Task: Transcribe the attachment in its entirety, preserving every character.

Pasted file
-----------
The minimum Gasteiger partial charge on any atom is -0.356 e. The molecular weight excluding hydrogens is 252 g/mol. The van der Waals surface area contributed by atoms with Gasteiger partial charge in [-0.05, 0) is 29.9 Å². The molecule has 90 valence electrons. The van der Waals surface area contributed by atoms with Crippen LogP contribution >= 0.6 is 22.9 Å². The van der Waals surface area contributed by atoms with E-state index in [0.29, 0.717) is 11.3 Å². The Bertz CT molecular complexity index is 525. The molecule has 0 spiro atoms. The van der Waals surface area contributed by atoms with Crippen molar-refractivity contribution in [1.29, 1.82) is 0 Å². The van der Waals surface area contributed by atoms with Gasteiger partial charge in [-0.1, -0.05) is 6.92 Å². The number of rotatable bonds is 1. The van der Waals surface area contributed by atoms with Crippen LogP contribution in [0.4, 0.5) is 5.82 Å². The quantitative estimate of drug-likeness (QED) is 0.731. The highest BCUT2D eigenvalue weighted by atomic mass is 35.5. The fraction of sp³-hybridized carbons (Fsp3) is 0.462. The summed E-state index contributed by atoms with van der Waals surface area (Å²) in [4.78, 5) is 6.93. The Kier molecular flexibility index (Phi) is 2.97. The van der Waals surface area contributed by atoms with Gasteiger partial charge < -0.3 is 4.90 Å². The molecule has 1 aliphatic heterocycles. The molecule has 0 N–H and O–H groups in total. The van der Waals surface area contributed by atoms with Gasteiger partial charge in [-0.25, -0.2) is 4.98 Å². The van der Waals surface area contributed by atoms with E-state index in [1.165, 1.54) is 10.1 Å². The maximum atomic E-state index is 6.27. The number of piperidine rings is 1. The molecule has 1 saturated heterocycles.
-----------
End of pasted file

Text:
The minimum Gasteiger partial charge on any atom is -0.356 e. The molecular weight excluding hydrogens is 252 g/mol. The van der Waals surface area contributed by atoms with Gasteiger partial charge in [-0.05, 0) is 29.9 Å². The molecule has 90 valence electrons. The van der Waals surface area contributed by atoms with Crippen LogP contribution >= 0.6 is 22.9 Å². The van der Waals surface area contributed by atoms with E-state index in [0.29, 0.717) is 11.3 Å². The Bertz CT molecular complexity index is 525. The molecule has 0 spiro atoms. The van der Waals surface area contributed by atoms with Crippen molar-refractivity contribution in [1.29, 1.82) is 0 Å². The van der Waals surface area contributed by atoms with Gasteiger partial charge in [-0.1, -0.05) is 6.92 Å². The number of rotatable bonds is 1. The van der Waals surface area contributed by atoms with Crippen LogP contribution in [0.4, 0.5) is 5.82 Å². The quantitative estimate of drug-likeness (QED) is 0.731. The highest BCUT2D eigenvalue weighted by atomic mass is 35.5. The fraction of sp³-hybridized carbons (Fsp3) is 0.462. The summed E-state index contributed by atoms with van der Waals surface area (Å²) in [4.78, 5) is 6.93. The Kier molecular flexibility index (Phi) is 2.97. The van der Waals surface area contributed by atoms with Gasteiger partial charge < -0.3 is 4.90 Å². The molecule has 1 aliphatic heterocycles. The molecule has 0 N–H and O–H groups in total. The van der Waals surface area contributed by atoms with Gasteiger partial charge in [-0.25, -0.2) is 4.98 Å². The van der Waals surface area contributed by atoms with E-state index in [1.165, 1.54) is 10.1 Å². The maximum atomic E-state index is 6.27. The number of piperidine rings is 1. The molecule has 1 saturated heterocycles.